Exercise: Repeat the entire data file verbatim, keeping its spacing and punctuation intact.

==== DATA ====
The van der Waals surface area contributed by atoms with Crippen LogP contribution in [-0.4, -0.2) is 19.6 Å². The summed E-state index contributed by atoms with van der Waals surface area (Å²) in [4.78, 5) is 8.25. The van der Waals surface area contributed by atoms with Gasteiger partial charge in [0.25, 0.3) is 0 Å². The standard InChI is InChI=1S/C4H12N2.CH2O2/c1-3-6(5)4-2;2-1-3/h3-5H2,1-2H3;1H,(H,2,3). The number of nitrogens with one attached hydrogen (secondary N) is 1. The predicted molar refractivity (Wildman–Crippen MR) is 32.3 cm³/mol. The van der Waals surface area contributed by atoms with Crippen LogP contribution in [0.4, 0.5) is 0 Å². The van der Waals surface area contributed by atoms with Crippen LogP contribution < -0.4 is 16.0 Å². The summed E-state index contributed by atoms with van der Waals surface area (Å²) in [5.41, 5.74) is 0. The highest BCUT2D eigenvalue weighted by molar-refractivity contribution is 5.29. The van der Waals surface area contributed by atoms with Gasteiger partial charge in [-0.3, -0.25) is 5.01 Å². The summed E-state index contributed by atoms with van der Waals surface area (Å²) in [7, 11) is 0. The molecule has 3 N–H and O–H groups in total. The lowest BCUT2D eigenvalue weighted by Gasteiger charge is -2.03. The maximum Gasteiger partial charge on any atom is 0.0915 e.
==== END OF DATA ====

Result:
The van der Waals surface area contributed by atoms with Crippen LogP contribution in [-0.4, -0.2) is 19.6 Å². The summed E-state index contributed by atoms with van der Waals surface area (Å²) in [4.78, 5) is 8.25. The van der Waals surface area contributed by atoms with Gasteiger partial charge in [0.25, 0.3) is 0 Å². The standard InChI is InChI=1S/C4H12N2.CH2O2/c1-3-6(5)4-2;2-1-3/h3-5H2,1-2H3;1H,(H,2,3). The number of nitrogens with one attached hydrogen (secondary N) is 1. The predicted molar refractivity (Wildman–Crippen MR) is 32.3 cm³/mol. The van der Waals surface area contributed by atoms with Crippen LogP contribution in [0.4, 0.5) is 0 Å². The van der Waals surface area contributed by atoms with Crippen LogP contribution < -0.4 is 16.0 Å². The summed E-state index contributed by atoms with van der Waals surface area (Å²) in [5.41, 5.74) is 0. The highest BCUT2D eigenvalue weighted by molar-refractivity contribution is 5.29. The van der Waals surface area contributed by atoms with Gasteiger partial charge in [-0.3, -0.25) is 5.01 Å². The summed E-state index contributed by atoms with van der Waals surface area (Å²) in [7, 11) is 0. The molecule has 3 N–H and O–H groups in total. The lowest BCUT2D eigenvalue weighted by Gasteiger charge is -2.03. The maximum Gasteiger partial charge on any atom is 0.0915 e.